Will a Home Energy Audit Increase Efficiency?
Dear Angie: I would like to have someone evaluate our home and make recommendations as to how we can make upgrades in order to save on our energy bills. Is there such a service? – Jeff S., Huntsville, Ala.
Dear Jeff: A home energy auditor can comprehensively assess how much energy your home uses and evaluate the measures you can take to improve its efficiency.
Professional auditors can offer non-invasive scientific testing to determine which areas of the home are not efficient. The most common test is a blower door test, in which a doorway seal and fan measure a home's air exchange rate to detect leaks. Another test, called a thermographic scan, uses infrared technology to determine over- or under-insulated areas.
The auditor should give you a list of recommendations for cost-effective energy improvements to enhance your comfort and safety. Some common recommendations include sealing air leaks, sealing ductwork and adding insulation. You might be advised to consider upgrading lighting and appliances, especially if they’re older and not as efficient as newer equipment.
Some utility energy companies and state agencies even offer free limited energy efficiency testing. Check with your local energy provider to see if they have such a program.
There are also things you can do on your own to check your home’s efficiency, including checking the insulation levels in your attic, exterior and basement walls, ceilings, floors and crawlspaces. You can check for leaks by holding a lit candle or incense stick around doors and windows. If the flame flickers or you see smoke from the incense stick being drawn toward the seals and crevices, you probably have a drafty area that needs sealed.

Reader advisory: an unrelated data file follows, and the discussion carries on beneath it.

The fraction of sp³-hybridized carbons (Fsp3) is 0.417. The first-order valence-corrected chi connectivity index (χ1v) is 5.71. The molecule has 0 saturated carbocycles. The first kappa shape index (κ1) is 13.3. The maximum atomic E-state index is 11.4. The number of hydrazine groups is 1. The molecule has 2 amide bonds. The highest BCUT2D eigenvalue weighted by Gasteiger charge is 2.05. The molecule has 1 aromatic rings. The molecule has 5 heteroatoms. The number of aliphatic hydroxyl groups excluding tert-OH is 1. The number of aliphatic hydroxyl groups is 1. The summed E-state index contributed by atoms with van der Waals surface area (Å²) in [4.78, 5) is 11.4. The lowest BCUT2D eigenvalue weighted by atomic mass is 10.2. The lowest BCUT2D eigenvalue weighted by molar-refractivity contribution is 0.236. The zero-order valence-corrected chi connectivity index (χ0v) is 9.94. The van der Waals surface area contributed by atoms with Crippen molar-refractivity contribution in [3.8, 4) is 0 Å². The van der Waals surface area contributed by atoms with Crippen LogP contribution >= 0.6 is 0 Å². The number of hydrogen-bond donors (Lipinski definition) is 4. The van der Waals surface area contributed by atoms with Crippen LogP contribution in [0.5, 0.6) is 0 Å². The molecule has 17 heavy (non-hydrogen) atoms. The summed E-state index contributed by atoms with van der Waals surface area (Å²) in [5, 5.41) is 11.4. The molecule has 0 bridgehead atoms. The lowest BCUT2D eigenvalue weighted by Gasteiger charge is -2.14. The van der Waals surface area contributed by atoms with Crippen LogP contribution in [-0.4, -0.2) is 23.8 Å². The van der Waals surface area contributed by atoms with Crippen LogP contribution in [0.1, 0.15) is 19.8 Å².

Ultimately, though, a home energy auditor will be able to offer a much more comprehensive view of your home’s vulnerable spots.
The result of a home energy audit should help cut down on your energy bills and enhance your level of comfort in the home. A good auditor should do a room-by-room examination, as well as a thorough check of past utility bills.
If possible, try to be present at the time of the audit. Make a list of any existing problems for the auditor, like drafty rooms or visible condensation. Walk through your home with the auditor during the test and ask questions.
Although the scope of an energy audit often depends on a home’s age, size and its design, a typical professional audit takes about three to four hours to complete and costs $250 to $800. An auditor should be able to provide proof of experience, education and applicable certification.
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